Jayne Mansfield's crash site.
Crash Site Location in New Orleans, Louisiana, United States.
This is the site where actress Jayne Mansfield was killed in a car crash.
It is situated on the Chef Menteur Highway in New Orleans, Louisiana—just one mile south of the Rigolets Bridge.
Rise to fame.
Mansfield was a Playboy Playmate, beauty contestant, and actress who actively courted media attention by appearing in newspaper photographs, wearing revealing outfits, and purposely having wardrobe "malfunctions".
At the height of her fame, she starred in popular movies such as "Will Success Spoil Rock Hunter?" (1957), "The Girl Can't Help It" (1956), and "Too Hot to Handle" (1960). She also performed in nightclubs, acted in Broadway productions, and appeared on television shows.
Mansfield was married three times and had several highly publicized relationships. She was also allegedly "involved" with high-profile men such as John F. Kennedy, Robert F. Kennedy, and billionaire Jorge Guinle.
Throughout her career, she was constantly compared to Marilyn Monroe, who was considered to be Hollywood's reigning "blonde bombshell".
In the early hours of June 29th, 1967, Mansfield left Biloxi, Mississippi, in a 1966 Buick Electra luxury car.
That night, she was accompanied by her lover, Sam Brody; her driver, Ronnie Harrison; and her three children.
Their intended destination was New Orleans, where Mansfield was scheduled to appear on a local daytime television program the following afternoon.
Roughly 90 minutes into their journey, they crossed the Rigolets Bridge, heading south on Highway 90. At the time, Harrison was driving at roughly 80 mph (30 km/h).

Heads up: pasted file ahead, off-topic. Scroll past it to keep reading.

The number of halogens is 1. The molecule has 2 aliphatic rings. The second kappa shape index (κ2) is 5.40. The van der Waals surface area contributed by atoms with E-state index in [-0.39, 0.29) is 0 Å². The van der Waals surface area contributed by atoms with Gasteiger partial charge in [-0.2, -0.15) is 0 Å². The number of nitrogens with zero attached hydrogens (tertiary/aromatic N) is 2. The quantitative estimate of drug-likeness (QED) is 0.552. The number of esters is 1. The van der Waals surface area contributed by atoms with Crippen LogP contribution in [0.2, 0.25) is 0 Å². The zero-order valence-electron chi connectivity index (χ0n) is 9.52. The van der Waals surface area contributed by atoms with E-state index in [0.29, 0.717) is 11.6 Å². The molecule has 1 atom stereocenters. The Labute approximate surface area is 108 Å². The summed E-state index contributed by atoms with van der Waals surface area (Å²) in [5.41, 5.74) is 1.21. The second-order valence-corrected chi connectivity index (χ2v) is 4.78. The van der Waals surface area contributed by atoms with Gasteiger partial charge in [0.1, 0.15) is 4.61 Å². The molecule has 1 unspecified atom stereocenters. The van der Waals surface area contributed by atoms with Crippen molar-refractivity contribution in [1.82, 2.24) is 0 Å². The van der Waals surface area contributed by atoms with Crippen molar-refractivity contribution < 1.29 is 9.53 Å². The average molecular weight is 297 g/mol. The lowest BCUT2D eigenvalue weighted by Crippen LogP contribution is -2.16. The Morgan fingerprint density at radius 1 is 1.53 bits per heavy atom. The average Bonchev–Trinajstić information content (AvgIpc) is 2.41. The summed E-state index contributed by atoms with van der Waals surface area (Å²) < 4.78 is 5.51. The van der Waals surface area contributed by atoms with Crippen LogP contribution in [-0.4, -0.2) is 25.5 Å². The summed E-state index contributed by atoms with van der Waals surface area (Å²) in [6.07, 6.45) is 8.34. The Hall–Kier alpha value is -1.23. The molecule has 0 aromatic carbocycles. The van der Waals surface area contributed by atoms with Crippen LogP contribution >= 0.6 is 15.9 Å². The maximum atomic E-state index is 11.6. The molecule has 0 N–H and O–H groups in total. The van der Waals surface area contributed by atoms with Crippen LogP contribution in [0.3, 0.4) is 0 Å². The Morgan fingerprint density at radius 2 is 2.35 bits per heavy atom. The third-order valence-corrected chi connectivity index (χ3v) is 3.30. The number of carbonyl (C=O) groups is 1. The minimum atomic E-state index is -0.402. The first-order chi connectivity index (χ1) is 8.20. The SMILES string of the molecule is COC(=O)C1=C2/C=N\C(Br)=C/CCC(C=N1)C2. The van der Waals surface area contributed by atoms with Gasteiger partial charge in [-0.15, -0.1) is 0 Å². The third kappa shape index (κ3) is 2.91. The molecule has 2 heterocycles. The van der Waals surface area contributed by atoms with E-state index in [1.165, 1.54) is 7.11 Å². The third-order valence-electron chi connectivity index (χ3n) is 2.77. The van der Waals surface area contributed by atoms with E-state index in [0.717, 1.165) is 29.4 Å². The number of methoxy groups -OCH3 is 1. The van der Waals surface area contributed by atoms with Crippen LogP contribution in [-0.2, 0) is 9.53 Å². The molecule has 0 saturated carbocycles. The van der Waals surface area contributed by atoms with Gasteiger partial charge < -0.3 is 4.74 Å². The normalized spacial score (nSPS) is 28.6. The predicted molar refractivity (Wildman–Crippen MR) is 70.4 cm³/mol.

This was despite the mist and fog of the marshland, which would have distorted his sense of distance and reduced his visibility.
Unbeknownst to Harrison, a large tractor-trailer (lorry) had slowed down up ahead to accommodate a mosquito fogging truck, which was pumping out a large, thick cloud of insecticide.
Shortly after the car made its way around a large bend, it slammed into the back of the trailer.
The impact was so great that the top of the Buick was ripped off, leading to rumors that they had been traveling in a convertible.
Jayne Mansfield, Ronnie Harrison, and Sam Brody were all killed instantly. The three adults, who were sitting in the front, sustained multiple head traumas and fractures that were incompatible with life.
The car hit the truck with such force that the 34-year-old actress was tossed out of the vehicle. When the authorities arrived, her body was lying on the shoulder of the road.
Miraculously, her three children survived the crash with minor injuries because they were asleep in the back.
Although there were initial reports that Jayne's head had been decapitated, witness accounts, accident photographs, and her autopsy report confirmed that this was false.
At the time of impact, she was wearing a blonde wig, which flew off and became stuck in the windshield. It was the sight of this wig in photographs that led to rumors that it was her head.
In the aftermath of Mansfield's death, the trucking industry gradually started to fit underride guards on the back of trailers. These guards help to prevent cars from going underneath the trailer during a collision.
To this day, they are sometimes referred to as Mansfield bars.